Hi there, I wanted to know if the EEPROM has default values of 0, or of they are set to null.

If i wanted to initialize a value to the EEPROM, and increment it each time the arduino powers on, where would i place my initial

would it be in the setup();?

basically ill be doing something within the loop like this

value =;

there all 255 unless you have changed them before

EEPROM is not modified at all, during the sketch upload process. As Ste Hughes said, a factory fresh EEPROM should have 0xFF in all bytes. But I wouldn't rely on that, and since I often re-use old Arduino boards to prototype new projects, I can't assume that the EEPROM has those fresh 0xFF contents.

You could make a dedicated EEPROM-wiping sketch that just fills it with 0xFF, and run that once before you run an important sketch that assumes the board is fresh.

A valuable alternative trick is to have a "version number" or "schema" in your code, and use an EEPROM location that holds the version number of the software that wrote anything to the EEPROM. If you change your software such that EEPROM locations or meanings are different, or you just need a reset, just bump the version number in your code. Then in setup(), if the code's number doesn't match the EEPROM's number, you know that you should go ahead and initialize any other important EEPROM state. Write the code's schema to EEPROM at that time, so the next run will match and you won't wipe out your progress.

// change this to any new value to re-init EEPROM state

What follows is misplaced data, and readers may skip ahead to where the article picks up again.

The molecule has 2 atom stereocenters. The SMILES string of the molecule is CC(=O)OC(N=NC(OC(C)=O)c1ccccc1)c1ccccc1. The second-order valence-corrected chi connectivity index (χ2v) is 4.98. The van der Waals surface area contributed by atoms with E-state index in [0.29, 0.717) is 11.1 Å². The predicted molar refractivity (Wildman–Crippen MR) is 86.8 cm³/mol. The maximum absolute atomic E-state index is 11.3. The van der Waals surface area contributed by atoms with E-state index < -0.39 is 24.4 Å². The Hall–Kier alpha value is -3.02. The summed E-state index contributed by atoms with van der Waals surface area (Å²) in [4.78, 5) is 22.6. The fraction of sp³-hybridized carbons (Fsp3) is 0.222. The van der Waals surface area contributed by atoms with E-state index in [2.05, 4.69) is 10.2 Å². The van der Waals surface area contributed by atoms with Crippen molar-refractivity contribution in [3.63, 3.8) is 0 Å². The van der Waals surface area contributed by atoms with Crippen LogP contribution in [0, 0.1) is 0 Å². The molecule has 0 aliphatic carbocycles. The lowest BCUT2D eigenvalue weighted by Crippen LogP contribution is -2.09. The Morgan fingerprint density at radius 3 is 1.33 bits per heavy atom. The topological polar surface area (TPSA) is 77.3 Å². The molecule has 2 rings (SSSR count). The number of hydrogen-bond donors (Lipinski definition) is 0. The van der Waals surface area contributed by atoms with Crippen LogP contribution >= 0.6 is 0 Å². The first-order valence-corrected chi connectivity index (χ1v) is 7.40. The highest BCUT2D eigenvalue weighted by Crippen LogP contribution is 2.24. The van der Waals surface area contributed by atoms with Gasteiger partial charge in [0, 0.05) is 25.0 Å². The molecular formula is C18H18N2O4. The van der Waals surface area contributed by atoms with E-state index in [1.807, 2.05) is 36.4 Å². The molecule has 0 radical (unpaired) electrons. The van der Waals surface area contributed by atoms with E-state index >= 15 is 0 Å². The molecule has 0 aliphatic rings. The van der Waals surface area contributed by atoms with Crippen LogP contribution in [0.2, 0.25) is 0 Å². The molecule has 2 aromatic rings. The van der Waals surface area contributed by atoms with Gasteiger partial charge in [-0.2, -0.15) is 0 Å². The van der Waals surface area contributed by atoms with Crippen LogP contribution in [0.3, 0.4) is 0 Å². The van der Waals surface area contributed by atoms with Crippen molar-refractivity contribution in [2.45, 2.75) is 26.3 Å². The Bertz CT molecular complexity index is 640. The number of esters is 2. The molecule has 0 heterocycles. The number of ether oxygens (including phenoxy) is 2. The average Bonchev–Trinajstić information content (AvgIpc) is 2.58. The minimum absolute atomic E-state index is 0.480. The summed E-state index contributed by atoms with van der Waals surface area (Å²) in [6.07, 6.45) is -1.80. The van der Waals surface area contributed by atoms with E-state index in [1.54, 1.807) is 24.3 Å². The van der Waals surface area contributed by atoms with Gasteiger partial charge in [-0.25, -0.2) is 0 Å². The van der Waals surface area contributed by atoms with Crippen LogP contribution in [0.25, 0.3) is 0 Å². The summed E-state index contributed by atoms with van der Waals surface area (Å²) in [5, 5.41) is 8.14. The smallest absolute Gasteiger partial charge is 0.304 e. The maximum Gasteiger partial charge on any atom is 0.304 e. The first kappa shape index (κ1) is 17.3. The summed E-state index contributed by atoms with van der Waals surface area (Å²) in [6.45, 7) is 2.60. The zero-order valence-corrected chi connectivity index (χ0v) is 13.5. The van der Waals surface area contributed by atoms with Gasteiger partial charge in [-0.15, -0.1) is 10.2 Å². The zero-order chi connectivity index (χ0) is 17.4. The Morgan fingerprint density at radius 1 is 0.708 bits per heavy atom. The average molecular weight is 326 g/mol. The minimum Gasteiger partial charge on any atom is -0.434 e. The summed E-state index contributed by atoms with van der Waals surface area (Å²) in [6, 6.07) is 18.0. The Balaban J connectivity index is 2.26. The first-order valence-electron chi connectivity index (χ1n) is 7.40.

#define SCHEMA 0x0101

void setup()
    short schema;
    EEPROM_readAnything(0, schema);
    if (schema != SCHEMA) {
        schema = SCHEMA;
        EEPROM_writeAnything(0, schema);

void reinitialize()
    //TODO: assume EEPROM contents are invalid, rewrite initial values

For the readAnything/writeAnything functions I mention here, see my article: Arduino Playground - HomePage

A second note on your plans: EEPROM has a limited number of write cycles before the physical EEPROM parts wear out. It's like bending a paper clip, at some point the metal will fatigue and break.

If you're writing something a few times per hour, whenever battery power is connected, then you probably won't experience this problem. The chip is rated for about 100000 writes at any given location before it starts to fail.

If you're incrementing the same location multiple times a second, and connecting the device to a permanent source of power, then you'll start getting incorrect results because the EEPROM location has worn out from too much writing. The only fix is to replace the whole microcontroller chip and start the sketch from the beginning.

all right great, i believe you guys have answered my question.

Since I know i'll only need one spot in EEPROM to use, I just need one sketch to simply do

and then in the sketch for my program, ill have something like the following
short value =;

This way, before the program is ever run, I know for certain that the value there is set to 0.